I’m surprised to find myself writing, after two Iron Man solo outings and The Avengers (which was essentially half an Iron Man film), that Iron Man 3 not only doesn’t suffer from superhero fatigue, but that it’s actually the best entry in the franchise so far.
There are numerous reasons for this, and a major one of those is undoubtedly Marvel’s decision (in line with other recent appointments) to hand the directorial reins to Lethal Weapon scribe Shane Black, whose last feature was Kiss Kiss Bang Bang all the way back in 2005. Black has instilled a new vigour and energy into the franchise, both through his direction and in the script, which he co-wrote with Drew Pearce.
To say the film takes risks is perhaps to overstate what Black has done with Iron Man 3, but within the Marvel 12A-rated event movie bracket, into which this film falls, it’s a genuinely zippy and, remarkably, unpredictable piece of entertainment.
We pick up the story some time after the events depicted in The Avengers, events which appear to have left Tony Stark (Robert Downey Jr) with something of an existential hangover. In reality, the script – perhaps unavoidably – glosses over those events with varying degrees of success. The references to the alien invasion are pretty funny, but the absence of the other heroes was always going to be the elephant in the room, and that aspect is not even remotely touched upon. Thankfully, because Iron Man 3 is such good fun, it doesn’t become an issue.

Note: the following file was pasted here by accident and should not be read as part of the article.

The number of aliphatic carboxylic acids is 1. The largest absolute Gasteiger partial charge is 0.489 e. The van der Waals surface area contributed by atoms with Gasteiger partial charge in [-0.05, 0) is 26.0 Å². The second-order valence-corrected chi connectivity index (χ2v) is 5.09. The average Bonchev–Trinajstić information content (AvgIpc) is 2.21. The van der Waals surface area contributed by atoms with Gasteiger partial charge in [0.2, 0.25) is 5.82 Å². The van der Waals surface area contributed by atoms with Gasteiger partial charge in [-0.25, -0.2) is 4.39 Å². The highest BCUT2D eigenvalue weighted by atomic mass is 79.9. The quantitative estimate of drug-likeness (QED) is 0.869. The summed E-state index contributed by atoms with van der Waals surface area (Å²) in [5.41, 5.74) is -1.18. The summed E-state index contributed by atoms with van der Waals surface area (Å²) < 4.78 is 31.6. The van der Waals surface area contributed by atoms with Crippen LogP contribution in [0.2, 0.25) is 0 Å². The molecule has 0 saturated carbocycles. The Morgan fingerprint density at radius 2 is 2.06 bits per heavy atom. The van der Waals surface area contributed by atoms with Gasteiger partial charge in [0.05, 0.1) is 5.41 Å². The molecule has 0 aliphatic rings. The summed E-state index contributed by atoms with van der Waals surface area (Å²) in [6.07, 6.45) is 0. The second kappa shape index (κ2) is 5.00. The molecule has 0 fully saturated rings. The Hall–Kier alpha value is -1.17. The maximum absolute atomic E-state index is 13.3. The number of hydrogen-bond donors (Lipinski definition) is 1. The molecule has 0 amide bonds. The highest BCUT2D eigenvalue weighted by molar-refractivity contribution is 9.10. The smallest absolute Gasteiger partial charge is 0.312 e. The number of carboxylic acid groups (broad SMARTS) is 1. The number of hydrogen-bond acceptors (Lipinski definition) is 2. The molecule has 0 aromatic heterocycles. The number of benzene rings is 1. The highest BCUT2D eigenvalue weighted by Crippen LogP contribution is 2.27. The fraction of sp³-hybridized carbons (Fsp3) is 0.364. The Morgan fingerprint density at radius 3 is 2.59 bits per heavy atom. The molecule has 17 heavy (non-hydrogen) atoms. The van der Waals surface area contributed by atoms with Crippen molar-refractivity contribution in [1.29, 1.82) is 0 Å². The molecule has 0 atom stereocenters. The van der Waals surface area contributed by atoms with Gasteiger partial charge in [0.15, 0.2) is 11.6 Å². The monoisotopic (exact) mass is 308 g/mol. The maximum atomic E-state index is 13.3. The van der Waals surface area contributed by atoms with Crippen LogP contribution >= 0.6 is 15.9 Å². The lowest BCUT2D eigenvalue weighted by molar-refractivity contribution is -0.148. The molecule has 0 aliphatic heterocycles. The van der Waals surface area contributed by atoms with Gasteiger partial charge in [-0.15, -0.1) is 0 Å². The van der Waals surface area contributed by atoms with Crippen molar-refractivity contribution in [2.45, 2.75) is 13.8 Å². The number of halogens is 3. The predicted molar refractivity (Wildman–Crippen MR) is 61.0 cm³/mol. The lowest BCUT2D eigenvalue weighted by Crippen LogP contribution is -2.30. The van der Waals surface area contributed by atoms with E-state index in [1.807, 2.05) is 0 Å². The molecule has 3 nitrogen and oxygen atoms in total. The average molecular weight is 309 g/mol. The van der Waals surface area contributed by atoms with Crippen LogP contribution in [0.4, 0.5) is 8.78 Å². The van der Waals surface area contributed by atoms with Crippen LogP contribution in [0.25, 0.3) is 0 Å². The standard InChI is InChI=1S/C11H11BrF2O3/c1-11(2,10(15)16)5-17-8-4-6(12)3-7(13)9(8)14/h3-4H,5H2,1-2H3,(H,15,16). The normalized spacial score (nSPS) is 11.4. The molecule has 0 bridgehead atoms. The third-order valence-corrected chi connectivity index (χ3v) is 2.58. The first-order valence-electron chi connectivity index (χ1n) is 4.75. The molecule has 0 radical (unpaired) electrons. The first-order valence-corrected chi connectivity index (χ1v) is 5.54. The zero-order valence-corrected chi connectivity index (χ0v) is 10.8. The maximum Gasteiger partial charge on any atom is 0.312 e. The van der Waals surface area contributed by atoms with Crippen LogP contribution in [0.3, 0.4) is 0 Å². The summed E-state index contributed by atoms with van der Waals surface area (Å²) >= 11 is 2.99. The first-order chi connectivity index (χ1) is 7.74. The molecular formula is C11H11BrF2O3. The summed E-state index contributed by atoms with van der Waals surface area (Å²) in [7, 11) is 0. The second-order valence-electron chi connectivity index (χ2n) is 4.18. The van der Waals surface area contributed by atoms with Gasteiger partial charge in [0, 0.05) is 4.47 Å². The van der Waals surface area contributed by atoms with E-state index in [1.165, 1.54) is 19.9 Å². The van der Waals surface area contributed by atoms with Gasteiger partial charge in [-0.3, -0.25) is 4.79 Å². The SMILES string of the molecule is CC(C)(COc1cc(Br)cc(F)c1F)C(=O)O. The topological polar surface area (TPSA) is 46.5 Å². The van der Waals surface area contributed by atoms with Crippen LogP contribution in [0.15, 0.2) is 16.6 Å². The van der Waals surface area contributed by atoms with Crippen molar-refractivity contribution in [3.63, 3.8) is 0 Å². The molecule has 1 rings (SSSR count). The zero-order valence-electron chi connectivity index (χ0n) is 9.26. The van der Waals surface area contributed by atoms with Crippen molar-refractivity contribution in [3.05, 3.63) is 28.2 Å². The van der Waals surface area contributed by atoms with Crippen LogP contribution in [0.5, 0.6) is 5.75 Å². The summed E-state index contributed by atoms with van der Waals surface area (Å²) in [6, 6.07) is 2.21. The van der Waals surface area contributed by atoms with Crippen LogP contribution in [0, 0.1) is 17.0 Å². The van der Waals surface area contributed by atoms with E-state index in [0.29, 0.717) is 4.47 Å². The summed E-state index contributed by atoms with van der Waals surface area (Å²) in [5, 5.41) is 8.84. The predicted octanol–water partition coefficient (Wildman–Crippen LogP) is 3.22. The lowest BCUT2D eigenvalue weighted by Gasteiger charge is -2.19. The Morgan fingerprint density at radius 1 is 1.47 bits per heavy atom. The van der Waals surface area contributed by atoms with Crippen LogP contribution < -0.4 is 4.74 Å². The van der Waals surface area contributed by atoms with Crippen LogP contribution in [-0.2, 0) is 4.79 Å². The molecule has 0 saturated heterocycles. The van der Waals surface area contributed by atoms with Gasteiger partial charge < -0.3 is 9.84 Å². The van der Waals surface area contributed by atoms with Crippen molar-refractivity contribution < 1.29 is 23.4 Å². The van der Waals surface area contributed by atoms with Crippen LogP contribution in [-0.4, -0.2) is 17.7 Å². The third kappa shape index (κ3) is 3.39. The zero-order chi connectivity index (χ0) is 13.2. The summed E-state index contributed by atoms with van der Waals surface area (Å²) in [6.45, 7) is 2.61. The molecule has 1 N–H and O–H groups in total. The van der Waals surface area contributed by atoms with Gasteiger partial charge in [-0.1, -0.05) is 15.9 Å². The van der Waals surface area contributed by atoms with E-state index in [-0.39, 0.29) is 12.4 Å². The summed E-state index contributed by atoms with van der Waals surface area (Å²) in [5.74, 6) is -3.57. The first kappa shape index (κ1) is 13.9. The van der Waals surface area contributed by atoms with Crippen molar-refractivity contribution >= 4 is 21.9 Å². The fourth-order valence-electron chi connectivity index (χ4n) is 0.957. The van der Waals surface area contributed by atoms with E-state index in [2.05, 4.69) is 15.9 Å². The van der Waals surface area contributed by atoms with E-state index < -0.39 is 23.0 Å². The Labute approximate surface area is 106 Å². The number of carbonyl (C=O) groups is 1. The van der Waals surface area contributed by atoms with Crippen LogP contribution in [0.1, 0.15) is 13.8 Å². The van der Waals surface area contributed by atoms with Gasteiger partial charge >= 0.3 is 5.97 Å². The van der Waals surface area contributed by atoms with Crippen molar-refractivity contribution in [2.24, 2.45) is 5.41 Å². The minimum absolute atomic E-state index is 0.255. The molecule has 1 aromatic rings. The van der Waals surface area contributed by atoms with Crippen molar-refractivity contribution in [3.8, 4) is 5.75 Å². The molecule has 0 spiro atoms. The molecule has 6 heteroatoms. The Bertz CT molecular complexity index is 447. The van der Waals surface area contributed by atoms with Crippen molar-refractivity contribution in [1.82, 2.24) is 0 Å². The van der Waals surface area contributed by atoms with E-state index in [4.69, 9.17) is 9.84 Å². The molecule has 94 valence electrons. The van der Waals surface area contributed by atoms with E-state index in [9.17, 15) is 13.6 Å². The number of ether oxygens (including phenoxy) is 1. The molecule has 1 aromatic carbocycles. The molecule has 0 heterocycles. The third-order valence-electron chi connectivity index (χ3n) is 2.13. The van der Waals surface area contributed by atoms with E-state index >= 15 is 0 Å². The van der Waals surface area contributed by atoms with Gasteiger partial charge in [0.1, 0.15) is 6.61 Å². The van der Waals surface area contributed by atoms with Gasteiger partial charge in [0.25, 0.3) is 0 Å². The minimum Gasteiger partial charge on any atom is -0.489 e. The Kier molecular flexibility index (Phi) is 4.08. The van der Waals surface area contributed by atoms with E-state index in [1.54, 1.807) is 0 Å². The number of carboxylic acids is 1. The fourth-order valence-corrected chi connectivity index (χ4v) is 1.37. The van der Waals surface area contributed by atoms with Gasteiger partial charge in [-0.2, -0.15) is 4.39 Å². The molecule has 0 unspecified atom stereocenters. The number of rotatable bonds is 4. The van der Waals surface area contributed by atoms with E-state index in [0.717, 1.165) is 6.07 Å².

A new terrorist – Iron Man’s nemesis from the comic books, The Mandarin (Ben Kingsley, having fun with a silly accent) – is blowing up targets seemingly at random with a strange new weapon, and Stark – at times deprived of his suits – must find a way to stop him.
The film casts Tony Stark in a new light – this is the most vulnerable we’ve seen him – but it’s a relief to find that this doesn’t detract from the sarcastic tone of this iteration of the character. This isn’t Marvel ‘going dark’ as we might have expected; they’ve simply added a few drops of a grey into the otherwise colourful formula, and for the most part it works. Because Black and Pearce have kept Tony’s personality fundamentally the same (and their script, by the way, is laugh-out-loud funny), they are able to guide the character through murkier waters fairly freely, and we’re spared any jarring shifts into and out of what might be considered deeper waters.
The regular supporting cast is all in place – Gwyneth Paltrow is likable as Tony’s long-suffering partner, Paul Bettany voices Jarvis, the AI that Tony built to run his inventions, and director of the two previous films, Jon Favreaux, returns as Happy Hogan – in addition to new characters played by Guy Pearce and Rebecca Hall, both of whom make a positive impression on the series.
Unlike the disappointing Iron Man 2 – which lacked the wit of the first film’s script and failed in its attempts to adequately pre-empt The Avengers – this entry is a thoughtful, unexpectedly enjoyable superhero romp. Downey Jr has never been better as Tony Stark, and the whole thing is rejuvenated thanks to the new writer/director combination.